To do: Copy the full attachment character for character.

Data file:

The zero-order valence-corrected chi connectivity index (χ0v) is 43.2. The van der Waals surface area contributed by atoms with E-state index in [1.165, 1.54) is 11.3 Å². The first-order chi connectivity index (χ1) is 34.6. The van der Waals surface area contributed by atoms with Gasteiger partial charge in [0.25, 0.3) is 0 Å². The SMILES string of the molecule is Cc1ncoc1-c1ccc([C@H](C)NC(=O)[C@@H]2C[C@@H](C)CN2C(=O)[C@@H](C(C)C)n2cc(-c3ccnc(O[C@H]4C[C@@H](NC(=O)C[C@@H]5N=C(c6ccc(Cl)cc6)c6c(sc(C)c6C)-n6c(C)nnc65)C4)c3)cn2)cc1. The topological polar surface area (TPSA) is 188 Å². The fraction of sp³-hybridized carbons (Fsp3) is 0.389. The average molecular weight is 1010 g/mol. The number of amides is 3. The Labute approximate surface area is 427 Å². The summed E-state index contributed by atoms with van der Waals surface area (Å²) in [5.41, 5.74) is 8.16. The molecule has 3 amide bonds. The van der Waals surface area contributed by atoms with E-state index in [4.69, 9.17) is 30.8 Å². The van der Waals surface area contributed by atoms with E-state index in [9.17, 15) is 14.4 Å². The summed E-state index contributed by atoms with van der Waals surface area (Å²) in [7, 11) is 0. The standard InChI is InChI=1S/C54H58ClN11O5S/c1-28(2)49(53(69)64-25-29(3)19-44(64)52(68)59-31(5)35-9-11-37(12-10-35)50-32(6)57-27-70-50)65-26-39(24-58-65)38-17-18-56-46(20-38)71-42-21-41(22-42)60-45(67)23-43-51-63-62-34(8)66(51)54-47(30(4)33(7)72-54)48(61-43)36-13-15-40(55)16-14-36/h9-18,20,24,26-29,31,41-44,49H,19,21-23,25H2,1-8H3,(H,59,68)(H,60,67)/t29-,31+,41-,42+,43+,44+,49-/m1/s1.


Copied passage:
The zero-order valence-corrected chi connectivity index (χ0v) is 43.2. The van der Waals surface area contributed by atoms with E-state index in [1.165, 1.54) is 11.3 Å². The first-order chi connectivity index (χ1) is 34.6. The van der Waals surface area contributed by atoms with Gasteiger partial charge in [0.25, 0.3) is 0 Å². The SMILES string of the molecule is Cc1ncoc1-c1ccc([C@H](C)NC(=O)[C@@H]2C[C@@H](C)CN2C(=O)[C@@H](C(C)C)n2cc(-c3ccnc(O[C@H]4C[C@@H](NC(=O)C[C@@H]5N=C(c6ccc(Cl)cc6)c6c(sc(C)c6C)-n6c(C)nnc65)C4)c3)cn2)cc1. The topological polar surface area (TPSA) is 188 Å². The fraction of sp³-hybridized carbons (Fsp3) is 0.389. The average molecular weight is 1010 g/mol. The number of amides is 3. The Labute approximate surface area is 427 Å². The summed E-state index contributed by atoms with van der Waals surface area (Å²) in [5.41, 5.74) is 8.16. The molecule has 3 amide bonds. The van der Waals surface area contributed by atoms with E-state index in [4.69, 9.17) is 30.8 Å². The van der Waals surface area contributed by atoms with E-state index in [9.17, 15) is 14.4 Å². The summed E-state index contributed by atoms with van der Waals surface area (Å²) in [7, 11) is 0. The standard InChI is InChI=1S/C54H58ClN11O5S/c1-28(2)49(53(69)64-25-29(3)19-44(64)52(68)59-31(5)35-9-11-37(12-10-35)50-32(6)57-27-70-50)65-26-39(24-58-65)38-17-18-56-46(20-38)71-42-21-41(22-42)60-45(67)23-43-51-63-62-34(8)66(51)54-47(30(4)33(7)72-54)48(61-43)36-13-15-40(55)16-14-36/h9-18,20,24,26-29,31,41-44,49H,19,21-23,25H2,1-8H3,(H,59,68)(H,60,67)/t29-,31+,41-,42+,43+,44+,49-/m1/s1.